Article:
Wednesday, July 2, 2008

Hit Me Baby One More Time

Original Link:

by digby

Obama to expand Bush's faith-based programs

Reaching out to evangelical voters, Democratic presidential candidate Barack Obama is announcing plans that would expand President Bush's program steering federal social service dollars to religious groups and -- in a move sure to cause controversy -- support their ability to hire and fire based on faith.

Obama was unveiling his approach to getting religious charities more involved in government anti-poverty programs during a tour and remarks Tuesday at Eastside Community Ministry in Zanesville, Ohio. The arm of Central Presbyterian Church operates a food bank, provides clothes, has a youth ministry and provides other services in its impoverished community.

"The challenges we face today, from putting people back to work to improving our schools, from saving our planet to combating HIV/AIDS to ending genocide, are simply too big for government to solve alone," Obama was to say, according to a prepared text of his remarks obtained by The Associated Press. "We need all hands on deck."

But Obama's support for letting religious charities that receive federal funding consider religion in employment decisions was likely to invite a storm of protest from those who view such faith requirements as discrimination.

David Kuo, a conservative Christian who was deputy director of Bush's Office of Faith-Based and Community Initiatives until 2003 and later became a critic of Bush's commitment to the cause, said Obama's position has the potential to be a major "Sister Souljah moment" for his campaign.

This is a reference to Bill Clinton's accusation in his 1992 presidential campaign that the hip hop artist incited violence against whites. Because Clinton said this before a black audience, it fed into an image of him as a bold politician who was willing to take risks and refused to pander.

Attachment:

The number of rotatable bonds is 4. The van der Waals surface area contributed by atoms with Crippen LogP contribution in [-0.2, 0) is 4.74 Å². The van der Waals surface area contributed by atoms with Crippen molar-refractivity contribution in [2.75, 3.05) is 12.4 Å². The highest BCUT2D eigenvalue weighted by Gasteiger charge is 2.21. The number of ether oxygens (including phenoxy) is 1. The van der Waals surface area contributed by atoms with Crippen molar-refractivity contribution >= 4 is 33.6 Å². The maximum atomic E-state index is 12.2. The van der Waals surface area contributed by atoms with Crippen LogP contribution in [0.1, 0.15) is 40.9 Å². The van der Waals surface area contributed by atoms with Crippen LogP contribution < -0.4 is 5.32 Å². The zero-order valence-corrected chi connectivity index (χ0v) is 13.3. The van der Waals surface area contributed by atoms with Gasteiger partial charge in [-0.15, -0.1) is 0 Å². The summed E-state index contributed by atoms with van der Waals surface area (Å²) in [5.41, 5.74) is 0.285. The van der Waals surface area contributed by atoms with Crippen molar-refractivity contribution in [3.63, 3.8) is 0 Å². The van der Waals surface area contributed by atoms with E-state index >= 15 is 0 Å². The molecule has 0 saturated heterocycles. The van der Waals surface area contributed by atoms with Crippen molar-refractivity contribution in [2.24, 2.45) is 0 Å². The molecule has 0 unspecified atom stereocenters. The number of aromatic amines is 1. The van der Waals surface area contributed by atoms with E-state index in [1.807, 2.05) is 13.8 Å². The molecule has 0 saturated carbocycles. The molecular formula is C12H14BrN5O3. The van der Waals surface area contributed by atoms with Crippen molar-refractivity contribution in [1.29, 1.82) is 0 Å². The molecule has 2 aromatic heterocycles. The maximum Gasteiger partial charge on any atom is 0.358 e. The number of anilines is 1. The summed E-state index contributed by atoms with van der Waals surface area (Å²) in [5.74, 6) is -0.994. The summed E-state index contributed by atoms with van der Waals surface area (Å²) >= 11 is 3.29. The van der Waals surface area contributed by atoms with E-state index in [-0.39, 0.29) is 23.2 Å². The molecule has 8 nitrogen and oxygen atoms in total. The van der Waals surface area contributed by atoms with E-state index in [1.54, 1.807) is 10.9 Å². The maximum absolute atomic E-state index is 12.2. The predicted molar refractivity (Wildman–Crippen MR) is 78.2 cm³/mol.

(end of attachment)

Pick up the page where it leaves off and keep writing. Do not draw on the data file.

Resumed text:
"It would be a very, very, very interesting thing," said Kuo, who is not an Obama adviser or supporter but was contacted by the campaign to review the new plan.


Obama proposes to elevate the program to a "moral center" of his administration, by renaming it the Office of Community and Faith-Based Partnerships, and changing training from occasional huge conferences to empowering larger religious charities to mentor smaller ones in their communities.

He also proposes a $500 million per year program to provide summer learning for 1 million poor children to help close achievement gaps with white and wealthier students. A campaign fact sheet said he would pay for it by better managing surplus federal properties, reducing growth in the federal travel budget and streamlining the federal procurement process.


Obama does not see a need to push for a law to make this program work as Bush did, said a senior adviser to the campaign, who spoke on condition of anonymity to more freely describe the new policy.

Bush never got Congress to go along so he conducted his effort to give religious groups equal footing with nonsectarian groups in competing for federal contracts through administrative actions and executive orders.

Obama did say earlier this week that he didn't support the proposed constitutional gay marriage ban in California, so at least that's not on the menu. I'm looking forward to some other good news though because the last couple of weeks have been pretty hard to take. I think I'm just about Sistah Soljah'd out.

The rightward tilt on national security, guns and the death penalty are not entirely unexpected. Democrats have been doing that for decades and I guess it's not over yet. And I knew that they generally had decided to adopt explicitly religious rhetoric and were attempting to appeal to evangelicals on issues of poverty and global warming etc. But this honestly surprises me. I didn't expect any Democratic president to continue this right wing notion that the federal government should directly fund churches with tax dollars. I fundamentally disagree with the concept. Churches are already tax exempt and part of the reason for that is that they do charitable work. Government should not meddle in it or subsidize it. And the idea that the government should fund entities that discriminate is simply backwards and repugnant.

Maybe it's good politics. I can see how it might co-opt some of the religious right. (Let's hope it's enough that they don't feel the need to do this anyway.)But this one really sticks in my craw, especially the notions that he won't go through congress to fund it and the idea that the"moral center" of the administration will be religiously based. That just doesn't sound like fundamental change to me. That sounds like garden variety conservatism.

Wake me when the transformative, post-partisanship features something that doesn't make me nauseous.

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